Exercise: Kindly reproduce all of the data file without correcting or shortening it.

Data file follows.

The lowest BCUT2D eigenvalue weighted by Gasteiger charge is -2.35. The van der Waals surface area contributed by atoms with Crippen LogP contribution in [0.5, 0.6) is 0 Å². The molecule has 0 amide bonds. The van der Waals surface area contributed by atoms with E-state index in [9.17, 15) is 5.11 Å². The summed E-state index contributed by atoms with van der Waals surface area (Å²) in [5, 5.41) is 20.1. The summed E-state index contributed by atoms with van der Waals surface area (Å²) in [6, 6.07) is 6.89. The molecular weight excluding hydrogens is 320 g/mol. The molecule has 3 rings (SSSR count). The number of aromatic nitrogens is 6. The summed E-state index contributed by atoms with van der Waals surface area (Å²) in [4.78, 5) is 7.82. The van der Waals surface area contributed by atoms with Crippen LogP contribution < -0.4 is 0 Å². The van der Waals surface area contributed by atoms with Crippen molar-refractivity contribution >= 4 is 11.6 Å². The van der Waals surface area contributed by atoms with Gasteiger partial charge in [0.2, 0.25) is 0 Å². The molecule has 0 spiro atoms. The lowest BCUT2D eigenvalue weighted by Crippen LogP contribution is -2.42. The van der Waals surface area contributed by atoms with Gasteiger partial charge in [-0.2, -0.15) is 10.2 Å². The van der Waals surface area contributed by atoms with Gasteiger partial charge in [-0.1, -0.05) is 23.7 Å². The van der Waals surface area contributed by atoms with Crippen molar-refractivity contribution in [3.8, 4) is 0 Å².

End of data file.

The lowest BCUT2D eigenvalue weighted by Gasteiger charge is -2.35. The van der Waals surface area contributed by atoms with Crippen LogP contribution in [0.5, 0.6) is 0 Å². The molecule has 0 amide bonds. The van der Waals surface area contributed by atoms with E-state index in [9.17, 15) is 5.11 Å². The summed E-state index contributed by atoms with van der Waals surface area (Å²) in [5, 5.41) is 20.1. The summed E-state index contributed by atoms with van der Waals surface area (Å²) in [6, 6.07) is 6.89. The molecular weight excluding hydrogens is 320 g/mol. The molecule has 3 rings (SSSR count). The number of aromatic nitrogens is 6. The summed E-state index contributed by atoms with van der Waals surface area (Å²) in [4.78, 5) is 7.82. The van der Waals surface area contributed by atoms with Crippen LogP contribution < -0.4 is 0 Å². The van der Waals surface area contributed by atoms with Crippen molar-refractivity contribution >= 4 is 11.6 Å². The van der Waals surface area contributed by atoms with Gasteiger partial charge in [0.2, 0.25) is 0 Å². The molecule has 0 spiro atoms. The lowest BCUT2D eigenvalue weighted by Crippen LogP contribution is -2.42. The van der Waals surface area contributed by atoms with Gasteiger partial charge in [-0.2, -0.15) is 10.2 Å². The van der Waals surface area contributed by atoms with Gasteiger partial charge in [-0.1, -0.05) is 23.7 Å². The van der Waals surface area contributed by atoms with Crippen molar-refractivity contribution in [3.8, 4) is 0 Å².